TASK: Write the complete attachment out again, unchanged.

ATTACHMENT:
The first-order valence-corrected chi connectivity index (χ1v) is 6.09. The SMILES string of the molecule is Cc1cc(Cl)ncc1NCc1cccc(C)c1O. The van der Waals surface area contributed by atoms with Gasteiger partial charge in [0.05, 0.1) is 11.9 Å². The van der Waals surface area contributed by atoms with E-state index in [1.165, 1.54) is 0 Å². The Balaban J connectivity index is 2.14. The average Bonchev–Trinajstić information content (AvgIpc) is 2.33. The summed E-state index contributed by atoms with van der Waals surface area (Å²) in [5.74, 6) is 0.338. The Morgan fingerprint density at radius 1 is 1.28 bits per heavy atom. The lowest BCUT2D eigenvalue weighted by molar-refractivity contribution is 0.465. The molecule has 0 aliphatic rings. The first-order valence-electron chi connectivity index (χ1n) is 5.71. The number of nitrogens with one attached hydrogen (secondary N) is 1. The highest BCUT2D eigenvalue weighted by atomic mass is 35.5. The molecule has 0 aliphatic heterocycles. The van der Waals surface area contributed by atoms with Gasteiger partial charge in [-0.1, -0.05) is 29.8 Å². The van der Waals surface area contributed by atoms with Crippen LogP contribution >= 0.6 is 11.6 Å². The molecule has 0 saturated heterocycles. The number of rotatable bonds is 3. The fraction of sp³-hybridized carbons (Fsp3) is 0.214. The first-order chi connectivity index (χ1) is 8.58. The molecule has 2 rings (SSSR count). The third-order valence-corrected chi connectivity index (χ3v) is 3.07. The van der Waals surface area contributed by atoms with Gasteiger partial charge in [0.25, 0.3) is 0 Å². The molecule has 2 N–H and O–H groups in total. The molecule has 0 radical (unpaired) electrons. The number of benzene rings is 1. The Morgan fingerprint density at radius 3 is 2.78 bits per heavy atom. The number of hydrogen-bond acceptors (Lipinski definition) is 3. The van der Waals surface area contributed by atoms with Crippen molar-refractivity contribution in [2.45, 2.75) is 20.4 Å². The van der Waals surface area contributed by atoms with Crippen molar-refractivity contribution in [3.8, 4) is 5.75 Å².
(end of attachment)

The first-order valence-corrected chi connectivity index (χ1v) is 6.09. The SMILES string of the molecule is Cc1cc(Cl)ncc1NCc1cccc(C)c1O. The van der Waals surface area contributed by atoms with Gasteiger partial charge in [0.05, 0.1) is 11.9 Å². The van der Waals surface area contributed by atoms with E-state index in [1.165, 1.54) is 0 Å². The Balaban J connectivity index is 2.14. The average Bonchev–Trinajstić information content (AvgIpc) is 2.33. The summed E-state index contributed by atoms with van der Waals surface area (Å²) in [5.74, 6) is 0.338. The Morgan fingerprint density at radius 1 is 1.28 bits per heavy atom. The lowest BCUT2D eigenvalue weighted by molar-refractivity contribution is 0.465. The molecule has 0 aliphatic rings. The first-order valence-electron chi connectivity index (χ1n) is 5.71. The number of nitrogens with one attached hydrogen (secondary N) is 1. The highest BCUT2D eigenvalue weighted by atomic mass is 35.5. The molecule has 0 aliphatic heterocycles. The van der Waals surface area contributed by atoms with Gasteiger partial charge in [-0.1, -0.05) is 29.8 Å². The van der Waals surface area contributed by atoms with Crippen LogP contribution >= 0.6 is 11.6 Å². The molecule has 0 saturated heterocycles. The number of rotatable bonds is 3. The fraction of sp³-hybridized carbons (Fsp3) is 0.214. The first-order chi connectivity index (χ1) is 8.58. The molecule has 2 rings (SSSR count). The third-order valence-corrected chi connectivity index (χ3v) is 3.07. The van der Waals surface area contributed by atoms with Gasteiger partial charge in [0.25, 0.3) is 0 Å². The molecule has 2 N–H and O–H groups in total. The molecule has 0 radical (unpaired) electrons. The number of benzene rings is 1. The Morgan fingerprint density at radius 3 is 2.78 bits per heavy atom. The number of hydrogen-bond acceptors (Lipinski definition) is 3. The van der Waals surface area contributed by atoms with Crippen molar-refractivity contribution in [2.45, 2.75) is 20.4 Å². The van der Waals surface area contributed by atoms with Crippen molar-refractivity contribution in [3.8, 4) is 5.75 Å².